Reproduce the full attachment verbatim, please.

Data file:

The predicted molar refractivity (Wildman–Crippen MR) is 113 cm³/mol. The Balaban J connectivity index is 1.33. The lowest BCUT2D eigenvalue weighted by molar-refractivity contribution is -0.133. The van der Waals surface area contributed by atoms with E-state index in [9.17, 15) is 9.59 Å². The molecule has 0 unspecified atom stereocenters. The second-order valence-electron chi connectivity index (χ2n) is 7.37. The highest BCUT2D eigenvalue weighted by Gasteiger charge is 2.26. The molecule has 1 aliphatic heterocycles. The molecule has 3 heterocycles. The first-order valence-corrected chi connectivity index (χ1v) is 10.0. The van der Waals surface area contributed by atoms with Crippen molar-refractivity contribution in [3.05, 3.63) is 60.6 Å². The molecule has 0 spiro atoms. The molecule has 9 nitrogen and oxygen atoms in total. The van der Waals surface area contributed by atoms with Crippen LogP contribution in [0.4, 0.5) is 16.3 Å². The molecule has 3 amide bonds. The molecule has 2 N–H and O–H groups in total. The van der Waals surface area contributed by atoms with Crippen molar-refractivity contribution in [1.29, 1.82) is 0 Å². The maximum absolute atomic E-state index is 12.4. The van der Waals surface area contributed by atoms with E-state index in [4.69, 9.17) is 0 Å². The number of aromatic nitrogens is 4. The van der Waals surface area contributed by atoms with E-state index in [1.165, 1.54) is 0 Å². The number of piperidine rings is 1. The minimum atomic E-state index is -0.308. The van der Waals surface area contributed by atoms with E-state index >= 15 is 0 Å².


The predicted molar refractivity (Wildman–Crippen MR) is 113 cm³/mol. The Balaban J connectivity index is 1.33. The lowest BCUT2D eigenvalue weighted by molar-refractivity contribution is -0.133. The van der Waals surface area contributed by atoms with E-state index in [9.17, 15) is 9.59 Å². The molecule has 0 unspecified atom stereocenters. The second-order valence-electron chi connectivity index (χ2n) is 7.37. The highest BCUT2D eigenvalue weighted by Gasteiger charge is 2.26. The molecule has 1 aliphatic heterocycles. The molecule has 3 heterocycles. The first-order valence-corrected chi connectivity index (χ1v) is 10.0. The van der Waals surface area contributed by atoms with Crippen molar-refractivity contribution in [3.05, 3.63) is 60.6 Å². The molecule has 0 spiro atoms. The molecule has 9 nitrogen and oxygen atoms in total. The van der Waals surface area contributed by atoms with Crippen LogP contribution in [0.4, 0.5) is 16.3 Å². The molecule has 3 amide bonds. The molecule has 2 N–H and O–H groups in total. The van der Waals surface area contributed by atoms with Crippen molar-refractivity contribution in [1.29, 1.82) is 0 Å². The maximum absolute atomic E-state index is 12.4. The van der Waals surface area contributed by atoms with E-state index in [4.69, 9.17) is 0 Å². The number of aromatic nitrogens is 4. The van der Waals surface area contributed by atoms with E-state index in [1.165, 1.54) is 0 Å². The number of piperidine rings is 1. The minimum atomic E-state index is -0.308. The van der Waals surface area contributed by atoms with E-state index >= 15 is 0 Å².